The UK has had experience of recruiting foreign-born legal academics at least since the 1930s (think of Otto Kahn-Freund, for example). In part, the move to integrate European Union law into the curriculum in the 1980s may also have driven this greater openness because of the need to recruit scholars with expertise in that area, although it has now gone far beyond that in practice.
In the main, these more recent professors began their legal education in Germany, then undertook some graduate degree in the UK, and at some point later joined a UK law faculty. My impression is that this involvement of foreign professors in UK legal education grew without any central planning, and involved appointments in which the foreign professor was appointed after a merits-based competition in which they competed with UK professors for full-time positions teaching regular subjects. Whether planned or not, the multi-national nature of UK legal teaching has undoubtedly contributed to the development of a more cosmopolitan legal education.
Again with notable exceptions, that open-market approach seems much less significantly developed in the United States: my impression is that the American academic law teaching market is a significantly more closed one than that in the UK. The Council’s report indicates that something similar occurs in Germany. In both countries, the criteria used as the basis for recruiting permanent, full-time legal academics have, directly (Germany) or indirectly (the United States), erected significant barriers to the recruitment of permanent, full-time foreign legal academics.
Several elite US law schools have, rather than changing their criteria, focused more on establishing regular programmes of visiting faculty from abroad, an approach that is much less common in UK law schools (although even that may be changing, with visiting professorships recently introduced in Oxford). The Council recommends that a similar approach to that existing in the US should be adopted in Germany (although it doesn’t explicitly mention the US precedent in that context), and that a significant shift away from existing appointment criteria is not on the cards.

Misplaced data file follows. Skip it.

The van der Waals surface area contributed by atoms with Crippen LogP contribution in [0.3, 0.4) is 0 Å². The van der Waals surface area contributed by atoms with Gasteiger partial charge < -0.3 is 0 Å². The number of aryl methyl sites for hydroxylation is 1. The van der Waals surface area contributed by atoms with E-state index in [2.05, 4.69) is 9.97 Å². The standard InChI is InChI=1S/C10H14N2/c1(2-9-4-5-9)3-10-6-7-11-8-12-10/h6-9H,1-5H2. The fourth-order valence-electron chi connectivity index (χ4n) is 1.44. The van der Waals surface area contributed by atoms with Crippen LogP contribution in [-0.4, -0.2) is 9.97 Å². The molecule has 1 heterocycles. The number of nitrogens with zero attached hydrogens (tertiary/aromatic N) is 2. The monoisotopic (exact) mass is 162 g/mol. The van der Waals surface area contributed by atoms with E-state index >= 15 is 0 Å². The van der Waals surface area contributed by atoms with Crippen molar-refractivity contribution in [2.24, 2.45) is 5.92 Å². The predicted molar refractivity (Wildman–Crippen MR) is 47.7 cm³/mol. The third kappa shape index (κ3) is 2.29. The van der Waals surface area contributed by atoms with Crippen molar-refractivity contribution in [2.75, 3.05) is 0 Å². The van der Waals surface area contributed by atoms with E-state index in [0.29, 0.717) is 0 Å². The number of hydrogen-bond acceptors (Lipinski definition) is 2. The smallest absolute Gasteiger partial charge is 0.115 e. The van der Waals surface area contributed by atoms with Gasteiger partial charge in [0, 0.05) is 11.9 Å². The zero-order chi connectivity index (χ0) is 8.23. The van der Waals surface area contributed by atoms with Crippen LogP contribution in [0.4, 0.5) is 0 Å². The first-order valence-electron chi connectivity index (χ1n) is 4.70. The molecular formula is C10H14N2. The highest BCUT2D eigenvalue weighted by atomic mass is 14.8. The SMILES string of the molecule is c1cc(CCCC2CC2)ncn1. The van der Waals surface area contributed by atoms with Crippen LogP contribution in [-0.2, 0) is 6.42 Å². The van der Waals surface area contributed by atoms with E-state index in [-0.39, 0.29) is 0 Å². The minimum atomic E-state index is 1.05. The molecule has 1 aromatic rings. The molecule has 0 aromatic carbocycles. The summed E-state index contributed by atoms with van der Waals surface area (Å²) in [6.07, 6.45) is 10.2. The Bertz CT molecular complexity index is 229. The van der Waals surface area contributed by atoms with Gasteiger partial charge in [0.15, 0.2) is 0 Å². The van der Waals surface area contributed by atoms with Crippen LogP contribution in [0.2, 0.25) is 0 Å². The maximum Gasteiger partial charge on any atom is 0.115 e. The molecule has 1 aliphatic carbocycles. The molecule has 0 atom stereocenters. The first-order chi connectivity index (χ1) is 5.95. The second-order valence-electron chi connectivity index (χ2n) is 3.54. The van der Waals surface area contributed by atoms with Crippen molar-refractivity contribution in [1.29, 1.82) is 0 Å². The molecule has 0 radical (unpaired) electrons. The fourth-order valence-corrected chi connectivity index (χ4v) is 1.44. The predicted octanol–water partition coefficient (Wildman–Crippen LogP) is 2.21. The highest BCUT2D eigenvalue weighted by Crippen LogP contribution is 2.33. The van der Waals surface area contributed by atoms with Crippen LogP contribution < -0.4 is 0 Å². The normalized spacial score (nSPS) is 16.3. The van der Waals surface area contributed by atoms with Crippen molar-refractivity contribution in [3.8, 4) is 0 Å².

It may be worth pausing at this point to ask whether, even if the Council does not consider the UK model to be a feasible approach in Germany in the short term, the aim of recruiting more full-time permanent foreign faculty might not be desirable, at least in the longer-term. The major advantage seems to me to be the much greater extent of integration that occurs as a result. The danger in going down the ‘visiting faculty’ model is that the visitors are never really fully integrated, and that the signal is sent to students that comparative approaches are a dispensable luxury rather than a necessity.
Assuming that the ‘visiting faculty’ approach is preferable (or the only pragmatically possible approach to adopt in Germany), how should such a programme of visiting faculty be organized? In particular, how can the greatest integration of such visitors be created and sustained?
The model advocated in the Report seems to be one based on three elements: on the establishment of institutional links between German law schools and law schools abroad, on the costs of visitors being met by funding from outside the German law schools themselves, and on visitors teaching a limited range of ‘foundation’ subjects (such as legal theory) or explicitly transnational subjects (such as European law).